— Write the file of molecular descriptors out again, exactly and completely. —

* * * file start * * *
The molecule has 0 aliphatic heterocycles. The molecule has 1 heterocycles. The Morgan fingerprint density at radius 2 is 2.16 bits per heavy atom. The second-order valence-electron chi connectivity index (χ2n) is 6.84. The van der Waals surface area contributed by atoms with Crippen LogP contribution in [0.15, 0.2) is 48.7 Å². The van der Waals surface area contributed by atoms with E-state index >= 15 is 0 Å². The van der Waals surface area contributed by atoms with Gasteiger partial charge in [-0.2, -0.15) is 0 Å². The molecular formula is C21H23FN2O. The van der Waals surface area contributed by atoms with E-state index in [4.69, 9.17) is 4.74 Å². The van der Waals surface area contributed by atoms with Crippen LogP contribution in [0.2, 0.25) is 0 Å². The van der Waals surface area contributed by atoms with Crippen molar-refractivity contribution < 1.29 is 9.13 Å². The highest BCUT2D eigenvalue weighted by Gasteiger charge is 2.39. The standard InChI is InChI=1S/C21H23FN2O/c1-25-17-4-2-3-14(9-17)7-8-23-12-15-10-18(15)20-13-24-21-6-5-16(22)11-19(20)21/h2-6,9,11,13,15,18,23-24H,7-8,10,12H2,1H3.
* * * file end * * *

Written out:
The molecule has 0 aliphatic heterocycles. The molecule has 1 heterocycles. The Morgan fingerprint density at radius 2 is 2.16 bits per heavy atom. The second-order valence-electron chi connectivity index (χ2n) is 6.84. The van der Waals surface area contributed by atoms with Crippen LogP contribution in [0.15, 0.2) is 48.7 Å². The van der Waals surface area contributed by atoms with E-state index >= 15 is 0 Å². The van der Waals surface area contributed by atoms with Gasteiger partial charge in [-0.2, -0.15) is 0 Å². The molecular formula is C21H23FN2O. The van der Waals surface area contributed by atoms with E-state index in [4.69, 9.17) is 4.74 Å². The van der Waals surface area contributed by atoms with Crippen LogP contribution in [0.2, 0.25) is 0 Å². The van der Waals surface area contributed by atoms with Crippen molar-refractivity contribution < 1.29 is 9.13 Å². The highest BCUT2D eigenvalue weighted by Gasteiger charge is 2.39. The standard InChI is InChI=1S/C21H23FN2O/c1-25-17-4-2-3-14(9-17)7-8-23-12-15-10-18(15)20-13-24-21-6-5-16(22)11-19(20)21/h2-6,9,11,13,15,18,23-24H,7-8,10,12H2,1H3.